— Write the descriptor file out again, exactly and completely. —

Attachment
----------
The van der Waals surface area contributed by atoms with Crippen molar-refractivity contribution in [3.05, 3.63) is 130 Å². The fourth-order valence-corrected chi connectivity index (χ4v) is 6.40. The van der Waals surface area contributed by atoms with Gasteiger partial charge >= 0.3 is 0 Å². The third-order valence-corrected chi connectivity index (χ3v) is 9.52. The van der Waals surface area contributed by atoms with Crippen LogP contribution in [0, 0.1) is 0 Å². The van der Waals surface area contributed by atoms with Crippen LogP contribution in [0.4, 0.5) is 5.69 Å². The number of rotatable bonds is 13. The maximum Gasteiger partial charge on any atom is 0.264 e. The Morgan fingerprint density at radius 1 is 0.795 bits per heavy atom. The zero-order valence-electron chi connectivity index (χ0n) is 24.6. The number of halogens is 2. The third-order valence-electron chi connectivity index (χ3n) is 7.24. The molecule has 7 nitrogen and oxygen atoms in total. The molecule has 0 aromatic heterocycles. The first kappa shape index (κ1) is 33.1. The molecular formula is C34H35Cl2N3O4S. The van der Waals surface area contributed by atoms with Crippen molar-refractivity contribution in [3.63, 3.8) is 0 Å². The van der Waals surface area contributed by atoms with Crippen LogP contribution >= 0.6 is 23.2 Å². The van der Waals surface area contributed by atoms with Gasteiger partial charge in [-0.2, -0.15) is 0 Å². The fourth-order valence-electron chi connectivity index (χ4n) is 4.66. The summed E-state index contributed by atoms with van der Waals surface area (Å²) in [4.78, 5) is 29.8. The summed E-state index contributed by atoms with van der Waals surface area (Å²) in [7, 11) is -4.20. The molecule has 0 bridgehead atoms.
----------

The van der Waals surface area contributed by atoms with Crippen molar-refractivity contribution in [3.05, 3.63) is 130 Å². The fourth-order valence-corrected chi connectivity index (χ4v) is 6.40. The van der Waals surface area contributed by atoms with Gasteiger partial charge >= 0.3 is 0 Å². The third-order valence-corrected chi connectivity index (χ3v) is 9.52. The van der Waals surface area contributed by atoms with Crippen LogP contribution in [0, 0.1) is 0 Å². The van der Waals surface area contributed by atoms with Crippen LogP contribution in [0.4, 0.5) is 5.69 Å². The number of rotatable bonds is 13. The maximum Gasteiger partial charge on any atom is 0.264 e. The Morgan fingerprint density at radius 1 is 0.795 bits per heavy atom. The zero-order valence-electron chi connectivity index (χ0n) is 24.6. The number of halogens is 2. The third-order valence-electron chi connectivity index (χ3n) is 7.24. The molecule has 7 nitrogen and oxygen atoms in total. The molecule has 0 aromatic heterocycles. The first kappa shape index (κ1) is 33.1. The molecular formula is C34H35Cl2N3O4S. The van der Waals surface area contributed by atoms with Crippen molar-refractivity contribution in [3.63, 3.8) is 0 Å². The van der Waals surface area contributed by atoms with Crippen LogP contribution >= 0.6 is 23.2 Å². The van der Waals surface area contributed by atoms with Gasteiger partial charge in [-0.2, -0.15) is 0 Å². The fourth-order valence-electron chi connectivity index (χ4n) is 4.66. The summed E-state index contributed by atoms with van der Waals surface area (Å²) in [4.78, 5) is 29.8. The summed E-state index contributed by atoms with van der Waals surface area (Å²) in [7, 11) is -4.20. The molecule has 0 bridgehead atoms.